I have worked on a number of projects, but this one was fairly large and in some ways new to me. It all started when I came to Windsor Plywood to buy paint as my wife and I started to redecorate the house. We knew we needed a new dining table and were already considering making it out of a live edge slab. There was no plan made, but then I walked into the store and immediately saw this gorgeous slab. The wood looked warm and beautiful, with a striking edge, and the width was perfect. The slab was almost flawless, and after about a week of contemplation, we decided to take the opportunity. It was the quality and the uniqueness of the slab that became the final decision point.

The size of the slab was 3-3/8” x 44” x 16’. I figured I could make a 10’ table top and use the two 3’ ends of the slab for the legs. I am an engineer and I like to first make a design of my woodworking project using DraftSight software. The project got me so excited I would sometimes wake up at night and start thinking of and coming up with good ideas and solutions.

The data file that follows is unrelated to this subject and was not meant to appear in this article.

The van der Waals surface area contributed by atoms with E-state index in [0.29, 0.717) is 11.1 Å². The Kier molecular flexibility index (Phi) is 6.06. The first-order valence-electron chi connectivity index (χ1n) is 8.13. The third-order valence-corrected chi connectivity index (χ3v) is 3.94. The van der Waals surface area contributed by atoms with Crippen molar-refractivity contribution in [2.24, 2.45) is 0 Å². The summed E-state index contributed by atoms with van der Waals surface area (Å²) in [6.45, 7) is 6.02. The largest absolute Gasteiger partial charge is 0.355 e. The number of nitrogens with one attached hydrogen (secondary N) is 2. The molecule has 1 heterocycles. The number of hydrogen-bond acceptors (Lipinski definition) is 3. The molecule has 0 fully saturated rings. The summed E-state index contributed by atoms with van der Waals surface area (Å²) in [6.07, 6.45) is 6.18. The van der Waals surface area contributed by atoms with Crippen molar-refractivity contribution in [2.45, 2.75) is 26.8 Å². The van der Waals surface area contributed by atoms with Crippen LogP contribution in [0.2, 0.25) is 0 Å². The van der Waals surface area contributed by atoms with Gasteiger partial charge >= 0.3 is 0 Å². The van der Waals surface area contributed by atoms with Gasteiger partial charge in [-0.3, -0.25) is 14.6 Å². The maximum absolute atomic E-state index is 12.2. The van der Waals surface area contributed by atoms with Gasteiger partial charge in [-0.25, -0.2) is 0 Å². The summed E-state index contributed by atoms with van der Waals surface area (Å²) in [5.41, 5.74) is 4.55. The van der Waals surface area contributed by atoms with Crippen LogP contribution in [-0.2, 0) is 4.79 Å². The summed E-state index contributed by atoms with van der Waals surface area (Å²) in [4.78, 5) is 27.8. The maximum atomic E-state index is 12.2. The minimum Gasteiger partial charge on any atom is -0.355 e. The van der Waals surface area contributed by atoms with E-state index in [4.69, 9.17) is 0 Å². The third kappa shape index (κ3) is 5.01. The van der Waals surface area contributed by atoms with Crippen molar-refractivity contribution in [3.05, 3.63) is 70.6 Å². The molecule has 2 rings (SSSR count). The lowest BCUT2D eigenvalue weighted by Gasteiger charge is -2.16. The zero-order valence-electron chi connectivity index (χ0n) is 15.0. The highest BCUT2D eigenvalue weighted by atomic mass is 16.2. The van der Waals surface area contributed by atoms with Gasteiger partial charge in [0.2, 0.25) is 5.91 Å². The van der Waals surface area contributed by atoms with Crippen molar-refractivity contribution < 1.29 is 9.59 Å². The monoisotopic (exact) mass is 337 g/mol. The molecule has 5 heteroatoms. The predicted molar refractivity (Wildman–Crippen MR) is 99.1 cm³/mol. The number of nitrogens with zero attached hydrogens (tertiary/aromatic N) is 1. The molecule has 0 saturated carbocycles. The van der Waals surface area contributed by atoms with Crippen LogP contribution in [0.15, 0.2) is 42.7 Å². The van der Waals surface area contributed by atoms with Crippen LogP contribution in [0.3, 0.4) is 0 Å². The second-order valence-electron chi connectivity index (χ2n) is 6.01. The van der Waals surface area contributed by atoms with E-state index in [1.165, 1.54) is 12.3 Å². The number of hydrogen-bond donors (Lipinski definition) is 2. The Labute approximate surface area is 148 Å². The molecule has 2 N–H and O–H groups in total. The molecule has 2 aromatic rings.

The slab was delivered to my house at the end of January, and it took me about two months working after work and on the weekends to have it finished. One thing I have learned is, making something the first time never gives the best result. So I had to check everything several times before making each step. And yes, I know I could do some things better yet.

I built a guide jig around the slab and a sleigh for the router. I flattened both sides of the slab which brought it from 3-3/8” to 2-3/4”. I sanded the face side using a rented floor sander. I made a template for the legs by drafting them, then using my scroll saw to cut the template out of 3/8” MDF board. I used a jig saw and a router to finalize the shape of the template.

The table top of this thickness does not require a frame, and each leg can be attached to the top using side blocks on each side of the leg. The support blocks were attached to the legs with good epoxy. Each block had 3 holes for 3/8 x 5” stainless steel lug bolts to hold them to the table top (6 bolts per leg).